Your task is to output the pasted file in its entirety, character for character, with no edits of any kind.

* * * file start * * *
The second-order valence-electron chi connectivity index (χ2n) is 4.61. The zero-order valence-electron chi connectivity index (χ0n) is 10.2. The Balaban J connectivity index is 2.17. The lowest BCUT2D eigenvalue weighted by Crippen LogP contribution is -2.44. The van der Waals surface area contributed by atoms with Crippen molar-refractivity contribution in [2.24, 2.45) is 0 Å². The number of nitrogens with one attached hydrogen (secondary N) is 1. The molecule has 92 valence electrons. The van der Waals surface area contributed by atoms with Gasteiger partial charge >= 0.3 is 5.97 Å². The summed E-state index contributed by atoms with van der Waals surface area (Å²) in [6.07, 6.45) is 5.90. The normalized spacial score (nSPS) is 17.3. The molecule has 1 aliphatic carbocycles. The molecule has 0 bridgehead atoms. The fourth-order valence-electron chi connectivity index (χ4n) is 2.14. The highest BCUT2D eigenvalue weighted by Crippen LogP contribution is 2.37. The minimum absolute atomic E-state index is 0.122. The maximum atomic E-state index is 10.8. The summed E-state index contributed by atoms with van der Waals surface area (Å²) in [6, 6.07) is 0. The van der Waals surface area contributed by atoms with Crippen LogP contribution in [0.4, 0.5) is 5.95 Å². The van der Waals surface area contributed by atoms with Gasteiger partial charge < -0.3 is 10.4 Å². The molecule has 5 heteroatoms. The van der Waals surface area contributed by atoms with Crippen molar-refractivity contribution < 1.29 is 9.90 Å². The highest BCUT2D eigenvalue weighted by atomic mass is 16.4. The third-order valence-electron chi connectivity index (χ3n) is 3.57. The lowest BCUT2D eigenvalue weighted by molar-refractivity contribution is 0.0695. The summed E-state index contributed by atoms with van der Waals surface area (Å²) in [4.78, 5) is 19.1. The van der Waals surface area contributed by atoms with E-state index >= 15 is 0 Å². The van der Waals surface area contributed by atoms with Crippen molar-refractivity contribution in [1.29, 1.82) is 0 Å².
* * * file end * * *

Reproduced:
The second-order valence-electron chi connectivity index (χ2n) is 4.61. The zero-order valence-electron chi connectivity index (χ0n) is 10.2. The Balaban J connectivity index is 2.17. The lowest BCUT2D eigenvalue weighted by Crippen LogP contribution is -2.44. The van der Waals surface area contributed by atoms with Crippen molar-refractivity contribution in [2.24, 2.45) is 0 Å². The number of nitrogens with one attached hydrogen (secondary N) is 1. The molecule has 92 valence electrons. The van der Waals surface area contributed by atoms with Gasteiger partial charge >= 0.3 is 5.97 Å². The summed E-state index contributed by atoms with van der Waals surface area (Å²) in [6.07, 6.45) is 5.90. The normalized spacial score (nSPS) is 17.3. The molecule has 1 aliphatic carbocycles. The molecule has 0 bridgehead atoms. The fourth-order valence-electron chi connectivity index (χ4n) is 2.14. The highest BCUT2D eigenvalue weighted by Crippen LogP contribution is 2.37. The minimum absolute atomic E-state index is 0.122. The maximum atomic E-state index is 10.8. The summed E-state index contributed by atoms with van der Waals surface area (Å²) in [6, 6.07) is 0. The van der Waals surface area contributed by atoms with Crippen LogP contribution in [0.4, 0.5) is 5.95 Å². The van der Waals surface area contributed by atoms with Gasteiger partial charge < -0.3 is 10.4 Å². The molecule has 5 heteroatoms. The van der Waals surface area contributed by atoms with Crippen molar-refractivity contribution < 1.29 is 9.90 Å². The highest BCUT2D eigenvalue weighted by atomic mass is 16.4. The third-order valence-electron chi connectivity index (χ3n) is 3.57. The lowest BCUT2D eigenvalue weighted by molar-refractivity contribution is 0.0695. The summed E-state index contributed by atoms with van der Waals surface area (Å²) in [4.78, 5) is 19.1. The van der Waals surface area contributed by atoms with E-state index >= 15 is 0 Å². The van der Waals surface area contributed by atoms with Crippen molar-refractivity contribution in [1.29, 1.82) is 0 Å².